WEDNESDAY, Dec. 7 (HealthDay News) -- The emergency contraceptive called Plan B will not be made available without a prescription to young women under the age of 17, U.S. Health and Human Services Secretary Kathleen Sebelius announced Wednesday.
The surprise move came the same day that the U.S. Food and Drug Administration was expected make the controversial drug available to all females without a prescription.
Sebelius said she was concerned that very young girls couldn't properly understand how to use the drug without assistance from an adult, according to news reports.
The decision means that teens 16 and younger can only buy Plan B, which costs about $50, with a prescription. Teens 17 and older, however, can continue to purchase the so-called morning-after pill without a prescription if they provide proof of age.
Plan B prevents pregnancy if taken within three days after having sex, according to the manufacturer, Israel-based Teva Pharmaceutical Industries Ltd.
Following Sebelius' announcement, FDA Commissioner Dr. Margaret Hamburg issued a statement that said her agency had found "there is adequate and reasonable, well-supported, and science-based evidence that Plan B One-Step is safe and effective and should be approved for nonprescription use for all females of child-bearing potential.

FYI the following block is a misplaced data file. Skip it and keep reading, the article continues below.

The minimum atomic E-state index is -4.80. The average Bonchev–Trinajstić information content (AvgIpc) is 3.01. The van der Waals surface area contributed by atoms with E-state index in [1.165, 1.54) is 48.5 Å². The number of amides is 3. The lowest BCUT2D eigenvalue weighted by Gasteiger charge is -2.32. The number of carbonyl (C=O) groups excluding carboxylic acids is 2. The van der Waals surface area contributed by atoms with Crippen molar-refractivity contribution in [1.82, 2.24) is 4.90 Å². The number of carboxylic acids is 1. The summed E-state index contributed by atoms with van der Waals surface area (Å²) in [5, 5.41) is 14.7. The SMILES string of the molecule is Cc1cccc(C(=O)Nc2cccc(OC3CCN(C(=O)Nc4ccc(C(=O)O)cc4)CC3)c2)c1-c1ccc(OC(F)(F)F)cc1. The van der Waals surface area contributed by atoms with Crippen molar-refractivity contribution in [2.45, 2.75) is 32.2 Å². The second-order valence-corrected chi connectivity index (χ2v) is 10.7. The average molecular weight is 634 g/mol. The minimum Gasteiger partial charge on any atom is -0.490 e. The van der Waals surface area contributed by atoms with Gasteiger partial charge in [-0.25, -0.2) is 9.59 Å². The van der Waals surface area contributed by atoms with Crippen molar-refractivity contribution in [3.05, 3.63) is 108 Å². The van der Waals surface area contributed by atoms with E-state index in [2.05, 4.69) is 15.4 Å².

"However," she added, "this morning I received a memorandum from the Secretary of Health and Human Services invoking her authority under the Federal Food, Drug, and Cosmetic Act to execute its provisions and stating that she does not agree with the agency's decision to allow the marketing of Plan B One-Step nonprescription for all females of child-bearing potential. Because of her disagreement with FDA's determination, the secretary has directed me to issue a complete response letter, which means that the supplement for nonprescription use in females under the age of 17 is not approved."
Plan B p
All rights reserved